Introducing Jim Farmer: Executive Director of Atlanta’s Out on Film

August 1, 2014

“We are about making our festival an experience. I love it when we make an impact on people.”

Since 1987, Atlanta has been celebrating LGBTQ Pride with Atlanta’s Out On Film festival. The festival shares stories of life, love, laughter and grievance within the LGBTQ community.  This year it will showcase over 80 films from comedy, romance and drama genres.  Out On Film runs from October 2-9 at the Landmark Midtown Art Cinema. Jim Farmer, the executive director of the festival, spoke with The Audience Awards about the history behind the festival and its impact on the community.

out on film, jim farmer, atlanta out on film, atlanta georgia, the audience awards

Image courtesy of Collider.

Q: What is the history of Out on Film?  A: We are one of the oldest LGBT film festivals in the country. Out On Film began 27 years ago by local activists. For many years, it was produced by an organization called SAME. For much of its existence, though, Out On Film was produced by the Atlanta Film Festival. They produced it until 2008, when they gave it up to focus year-round on the Atlanta Film Festival. I was part of the group that took over. We became independent and have been producing ever since.

Q: What are your favorite films in this year’s line-up? A: I love “Blackbird,” our opening night film. It’s a coming of age story about a 17-year-old African American young man living in Mississippi. It’s beautifully made and acted, with a cast including Mo’Nique, Isaiah Washington and newcomer Julian Walker. Audiences are going to love it. That’s the only film we’ve publicly announced so far. The rest of our schedule comes out mid August. We are very pleased with the quality and diversity of our 2014 schedule.

Q: What is an exciting aspect of Atlanta Out on Film?  A: We show a lot of different kinds of films and we focus on diversity.  We try to program our schedule so that there is something for everyone, and try to have as much talent as we can at the event, in terms of directors and performers. Our audience loves that. Our growth is also exciting. I am looking forward to seeing how far we can grow. Since we became independent in 2008, we have attracted more and more people every year – and not just in our backyard as well. We have visitors from across the country.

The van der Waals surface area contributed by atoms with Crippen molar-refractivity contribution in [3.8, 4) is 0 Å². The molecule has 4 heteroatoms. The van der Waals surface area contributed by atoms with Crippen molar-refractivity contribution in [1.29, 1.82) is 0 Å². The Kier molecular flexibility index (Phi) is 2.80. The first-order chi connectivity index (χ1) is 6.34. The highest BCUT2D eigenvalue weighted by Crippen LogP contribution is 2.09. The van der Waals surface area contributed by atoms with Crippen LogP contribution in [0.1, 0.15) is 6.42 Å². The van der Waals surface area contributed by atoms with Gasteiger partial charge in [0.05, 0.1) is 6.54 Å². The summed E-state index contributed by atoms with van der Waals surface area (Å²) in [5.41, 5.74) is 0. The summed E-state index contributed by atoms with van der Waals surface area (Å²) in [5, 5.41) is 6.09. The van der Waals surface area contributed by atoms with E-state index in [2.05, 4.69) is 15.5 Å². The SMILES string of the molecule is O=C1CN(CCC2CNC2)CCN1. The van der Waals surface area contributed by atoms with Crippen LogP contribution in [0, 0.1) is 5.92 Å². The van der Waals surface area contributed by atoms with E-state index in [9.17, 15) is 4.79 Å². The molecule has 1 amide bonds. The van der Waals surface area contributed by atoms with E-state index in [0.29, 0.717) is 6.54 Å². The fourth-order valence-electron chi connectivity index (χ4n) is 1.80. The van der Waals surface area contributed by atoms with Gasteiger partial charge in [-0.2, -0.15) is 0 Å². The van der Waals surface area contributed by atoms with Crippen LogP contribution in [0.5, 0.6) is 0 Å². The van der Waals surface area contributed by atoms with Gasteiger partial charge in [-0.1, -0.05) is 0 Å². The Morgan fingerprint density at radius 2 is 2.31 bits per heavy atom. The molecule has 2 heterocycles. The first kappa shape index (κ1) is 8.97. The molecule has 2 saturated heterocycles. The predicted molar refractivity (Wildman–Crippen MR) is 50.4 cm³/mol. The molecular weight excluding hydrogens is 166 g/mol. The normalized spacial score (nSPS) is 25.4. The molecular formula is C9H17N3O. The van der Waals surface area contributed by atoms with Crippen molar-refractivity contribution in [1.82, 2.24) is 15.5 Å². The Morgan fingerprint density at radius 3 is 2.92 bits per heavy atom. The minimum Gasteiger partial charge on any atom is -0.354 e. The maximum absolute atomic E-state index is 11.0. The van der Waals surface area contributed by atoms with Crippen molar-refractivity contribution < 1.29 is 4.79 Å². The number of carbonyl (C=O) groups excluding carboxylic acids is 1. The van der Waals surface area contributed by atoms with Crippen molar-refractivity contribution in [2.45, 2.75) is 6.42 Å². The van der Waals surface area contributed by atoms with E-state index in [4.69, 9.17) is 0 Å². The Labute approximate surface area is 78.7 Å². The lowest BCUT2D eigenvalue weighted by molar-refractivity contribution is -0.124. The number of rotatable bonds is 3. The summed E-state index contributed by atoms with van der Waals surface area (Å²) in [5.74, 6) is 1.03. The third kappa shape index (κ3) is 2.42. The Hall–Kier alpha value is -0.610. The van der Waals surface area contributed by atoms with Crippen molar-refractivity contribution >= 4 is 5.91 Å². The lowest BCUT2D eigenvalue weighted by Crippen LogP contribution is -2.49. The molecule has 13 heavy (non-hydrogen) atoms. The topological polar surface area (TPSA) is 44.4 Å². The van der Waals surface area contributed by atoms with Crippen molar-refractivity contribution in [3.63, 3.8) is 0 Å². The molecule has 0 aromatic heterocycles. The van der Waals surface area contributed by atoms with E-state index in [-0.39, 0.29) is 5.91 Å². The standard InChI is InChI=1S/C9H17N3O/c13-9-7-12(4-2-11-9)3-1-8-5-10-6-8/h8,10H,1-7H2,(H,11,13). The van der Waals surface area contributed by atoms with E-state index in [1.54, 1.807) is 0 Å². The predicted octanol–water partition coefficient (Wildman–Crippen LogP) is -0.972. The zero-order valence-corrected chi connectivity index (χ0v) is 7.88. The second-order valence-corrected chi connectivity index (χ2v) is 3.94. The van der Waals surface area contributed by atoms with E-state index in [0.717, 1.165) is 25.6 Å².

Q: What film festivals inspired you to work in the industry? A: Living in Atlanta, I have been to the Atlanta Film Festival almost every year for a long time. The Atlanta Jewish Film Festival has been an inspiration to me, especially in how they have cultivated their audience over the years. And Frameline in San Francisco is an absolute inspiration – there is nothing like seeing a film with an audience at the Castro Theatre and being part of that environment.

Q: What do you love most about working with Atlanta’s Out on Film? A: I love what I do. Seeing a movie is something you can do practically anywhere these days, but we are about making our festival an experience, a place where you can see relevant films in a communal environment and meet exciting new voices as well as veterans in the industry. I love it when we make an impact on people.  When people come up to us and thank us and tell us what Out On Film means to them, it is a great feeling.

Q: How has this festival helped create awareness surrounding important issues within the LGBT community? A: We show important, timely documentaries and features every year. Last year one of our biggest films was “Bridegroom,” which dealt with a young man who was denied being able to attend his late life partner’s funeral. With the fight over marriage equality now, that was a very topical film. We love being able to show films that can entertain as well as educate – films that touch on issues that are particularly vital in our community. We work closely with other LGBT organizations in the city to promote those films and get them seen by as many people as possible, both within the LGBT community and outside.

Q: Is there anything else you would like our audience to know about your festival? A: We run October 2 – 9 this year and we are as excited as we’ve never been with this year’s slate, as well as some of the talent that will be here.  We got a grant from the Academy of Motion Picture Arts & Sciences last year to enhance our filmmaker appearances and we are doing that! – To find out more about the 27th annual Out on Film festival, coming up this October, visit their website.


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